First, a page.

Lechea minor L.
Source: Tropicos
Family: Cistaceae
Thyme-Leaf Pinweed,  more...
Lechea minor image
Perennial herb 20 - 50 cm tall Leaves: often whorled, otherwise alternate, short-stalked, bright green, small, at least 2 mm wide, five times (or less) longer than wide, lance-shaped to narrowly oblong, non-toothed, one-nerved, mostly hairless except for sparse spreading hairs on underside along midvein and edges. The leaves on the later produced basal shoots differ from the upright stem leaves by being much more crowded, often opposite or whorled, more elliptic to egg-shaped, and only 3 - 6 mm long. Inflorescence: terminal, narrow, somewhat compact, finely leafy, ascending branches ending in loose irregular clusters or short spike-like clusters of stalked, tiny (under 3 mm tall), reddish, non-showy, radially symmetric flowers. Sepals: five, but in two series, with outer two green, linear, much narrower, and quite a bit longer than the brownish, 1.6 - 2 mm tall, broadly egg-shaped inner three. All five sepals are appressed-hairy and longer than the petals, but the inner three sepals may have an obscure, slightly raised, narrow, lengthwise ridge (keel) along the narrow midrib on their outer side. Petals: three, mostly concealed by sepals, reddish, small, and rarely expanding. Stamens: typically five to twenty, with short anthers on relatively long, slender filaments. Pistil: with one, single-chambered, superior ovary; no style; but three, feather-like stigmas. Fruit: single-chambered, three-valved, ellipsoid to egg-shaped capsules which are almost enclosed by the persistent inner sepals, and sit on stalks shorter than 2 mm. The capsules are just about the same height as, or slightly taller than the sepals, so often the very top of the capsule is exposed above the sepal tips. Stems: one to several, erect, unbranched below inflorescence, thinly covered with strongly ascending to erect or inward curved hairs. Late in the season producing basal shoots up to 5 cm long, with numerous, crowded leaves. Seeds: two to three per capsule, light to dark brown, opaque, and released when top of capsule opens down the three lengthwise valves.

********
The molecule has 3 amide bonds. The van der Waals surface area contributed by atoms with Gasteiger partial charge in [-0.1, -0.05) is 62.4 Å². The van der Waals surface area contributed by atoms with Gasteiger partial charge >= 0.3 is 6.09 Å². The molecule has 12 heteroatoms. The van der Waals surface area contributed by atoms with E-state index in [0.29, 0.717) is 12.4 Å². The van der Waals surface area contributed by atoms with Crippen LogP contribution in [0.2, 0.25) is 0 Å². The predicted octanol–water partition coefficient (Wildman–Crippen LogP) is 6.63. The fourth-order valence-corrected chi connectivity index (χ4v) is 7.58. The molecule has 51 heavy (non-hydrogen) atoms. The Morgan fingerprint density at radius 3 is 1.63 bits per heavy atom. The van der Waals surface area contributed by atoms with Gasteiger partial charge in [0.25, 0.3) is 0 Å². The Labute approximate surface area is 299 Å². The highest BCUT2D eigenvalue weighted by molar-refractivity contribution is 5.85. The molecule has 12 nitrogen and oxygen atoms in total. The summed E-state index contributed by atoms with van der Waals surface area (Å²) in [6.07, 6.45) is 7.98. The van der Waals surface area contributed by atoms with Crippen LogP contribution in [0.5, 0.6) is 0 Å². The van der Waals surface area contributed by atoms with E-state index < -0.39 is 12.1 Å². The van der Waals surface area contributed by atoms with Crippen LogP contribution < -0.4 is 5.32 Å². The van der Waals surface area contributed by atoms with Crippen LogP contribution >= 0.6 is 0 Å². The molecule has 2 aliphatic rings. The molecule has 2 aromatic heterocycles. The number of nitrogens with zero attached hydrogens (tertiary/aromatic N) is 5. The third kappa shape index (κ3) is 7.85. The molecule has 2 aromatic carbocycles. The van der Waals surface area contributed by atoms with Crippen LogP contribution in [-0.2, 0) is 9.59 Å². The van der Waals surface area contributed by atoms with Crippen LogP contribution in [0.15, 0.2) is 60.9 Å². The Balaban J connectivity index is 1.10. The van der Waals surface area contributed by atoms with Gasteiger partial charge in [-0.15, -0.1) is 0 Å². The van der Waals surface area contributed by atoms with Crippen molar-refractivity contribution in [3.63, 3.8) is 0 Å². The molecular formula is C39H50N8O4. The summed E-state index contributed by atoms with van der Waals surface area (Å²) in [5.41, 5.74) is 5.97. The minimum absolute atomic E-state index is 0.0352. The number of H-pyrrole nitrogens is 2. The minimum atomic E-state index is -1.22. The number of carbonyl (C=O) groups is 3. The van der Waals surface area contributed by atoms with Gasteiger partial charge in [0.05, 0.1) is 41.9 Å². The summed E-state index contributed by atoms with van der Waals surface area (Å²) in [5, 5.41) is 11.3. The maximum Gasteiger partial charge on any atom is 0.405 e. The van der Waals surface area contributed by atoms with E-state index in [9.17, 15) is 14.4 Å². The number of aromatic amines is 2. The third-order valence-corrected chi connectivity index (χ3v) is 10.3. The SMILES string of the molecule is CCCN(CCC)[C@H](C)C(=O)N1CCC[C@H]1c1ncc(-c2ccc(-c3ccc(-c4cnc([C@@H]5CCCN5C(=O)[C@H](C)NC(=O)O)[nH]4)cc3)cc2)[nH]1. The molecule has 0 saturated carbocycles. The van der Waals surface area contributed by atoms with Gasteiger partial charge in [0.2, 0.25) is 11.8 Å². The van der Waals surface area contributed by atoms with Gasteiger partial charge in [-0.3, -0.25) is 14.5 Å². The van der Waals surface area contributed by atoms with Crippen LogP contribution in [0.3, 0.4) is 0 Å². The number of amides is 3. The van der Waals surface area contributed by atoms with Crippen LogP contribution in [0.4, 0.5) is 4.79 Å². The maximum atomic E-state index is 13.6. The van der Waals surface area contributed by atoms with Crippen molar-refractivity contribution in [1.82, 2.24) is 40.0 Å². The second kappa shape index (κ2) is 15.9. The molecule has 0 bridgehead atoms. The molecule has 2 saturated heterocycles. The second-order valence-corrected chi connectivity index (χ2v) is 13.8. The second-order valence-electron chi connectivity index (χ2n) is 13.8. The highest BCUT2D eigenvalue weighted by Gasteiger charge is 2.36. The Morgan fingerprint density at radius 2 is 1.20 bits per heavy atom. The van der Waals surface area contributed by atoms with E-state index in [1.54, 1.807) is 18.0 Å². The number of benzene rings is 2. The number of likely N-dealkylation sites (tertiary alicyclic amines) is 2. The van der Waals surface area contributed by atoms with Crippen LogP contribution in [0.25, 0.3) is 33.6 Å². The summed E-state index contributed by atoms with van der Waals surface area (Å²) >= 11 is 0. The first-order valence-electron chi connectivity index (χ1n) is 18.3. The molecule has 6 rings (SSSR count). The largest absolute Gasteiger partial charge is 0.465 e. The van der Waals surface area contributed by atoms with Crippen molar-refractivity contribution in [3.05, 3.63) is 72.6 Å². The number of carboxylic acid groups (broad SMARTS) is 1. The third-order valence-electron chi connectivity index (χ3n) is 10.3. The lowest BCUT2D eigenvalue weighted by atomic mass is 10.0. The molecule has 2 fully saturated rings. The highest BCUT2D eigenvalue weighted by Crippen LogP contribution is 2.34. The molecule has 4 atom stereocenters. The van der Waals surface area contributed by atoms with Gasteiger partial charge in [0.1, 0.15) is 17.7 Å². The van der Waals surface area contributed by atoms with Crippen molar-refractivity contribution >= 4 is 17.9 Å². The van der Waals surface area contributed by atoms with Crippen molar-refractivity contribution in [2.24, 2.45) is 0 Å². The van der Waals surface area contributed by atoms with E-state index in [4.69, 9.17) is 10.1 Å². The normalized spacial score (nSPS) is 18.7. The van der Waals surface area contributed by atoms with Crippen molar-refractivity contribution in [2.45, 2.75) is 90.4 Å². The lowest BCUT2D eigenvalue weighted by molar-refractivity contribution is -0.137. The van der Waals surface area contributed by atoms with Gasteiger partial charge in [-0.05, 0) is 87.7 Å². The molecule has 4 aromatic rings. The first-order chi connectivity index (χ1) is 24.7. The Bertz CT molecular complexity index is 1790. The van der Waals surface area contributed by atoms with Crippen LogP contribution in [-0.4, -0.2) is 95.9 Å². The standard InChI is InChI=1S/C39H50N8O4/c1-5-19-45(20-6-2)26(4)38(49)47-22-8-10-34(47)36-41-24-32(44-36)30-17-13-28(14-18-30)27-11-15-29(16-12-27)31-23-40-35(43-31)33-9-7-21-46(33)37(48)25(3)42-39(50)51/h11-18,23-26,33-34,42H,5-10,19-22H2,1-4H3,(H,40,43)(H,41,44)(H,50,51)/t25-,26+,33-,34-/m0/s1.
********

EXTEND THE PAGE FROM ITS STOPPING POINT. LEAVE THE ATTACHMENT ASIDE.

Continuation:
Similar species: Lechea minor is most similar to L. tenuifolia, except that species has very narrow (up to 1.5 mm; ten or more times longer than wide) linear leaves, and the outer sepals normally are only a bit longer than the inner sepals. Also similar is L. mucronata, except that species has spreading hairs on the stem, the outer sepals are about the same length as the inner sepals, and the mostly hairless inner sepals have a greenish, rough, obviously raised, lengthwise ridge (keel) running down their outer side. Some individuals of L. racemulosa may appear similar, but normally the fruit stalks are more than 2 mm long, and the outer sepals are never longer than the inner sepals.

Flowering: July to September

Habitat and ecology: Occasional in sandy black oak savannas, and somewhat frequent in the dune area.

Occurence in the Chicago region: native

Etymology: Lechea is named after John Leche (1704 - 1764), a Swedish botanist. Minor is the Latin word for smaller, or lesser.

Author: The Field Museum

Stems 2-5 dm, with erect or strongly ascending hairs; lvs sparsely pilose beneath on margins and midvein, those of the basal shoots commonly opposite or whorled, elliptic-ovate, 3-6 mm, the cauline lanceolate to narrowly oblong, mostly avg not more than 5 times as long as wide, short-petiolate, often whorled; fls in loose, irregular clusters or short racemes; inner sep rounded on the back, with very narrow midrib, scarcely keeled, ┬▒pubescent over the surface; outer sep green, similarly hairy, equaling or usually exceeding the inner; fr subglobose to ellipsoid, about equaling or slightly surpassing the cal, the top exposed. Dry soil, usually in sunny places; Mass. and Vt. to s. Ont. and n. Ind., s. to Fla. and La.

Gleason, Henry A. & Cronquist, Arthur J. 1991. Manual of vascular plants of northeastern United States and adjacent Canada. lxxv + 910 pp.

©The New York Botanical Garden. All rights reserved. Used by permission.
From Flora of Indiana (1940) by Charles C. Deam
In very dry, sandy soil on wooded slopes or at their bases in moist, sandy soil. Rare.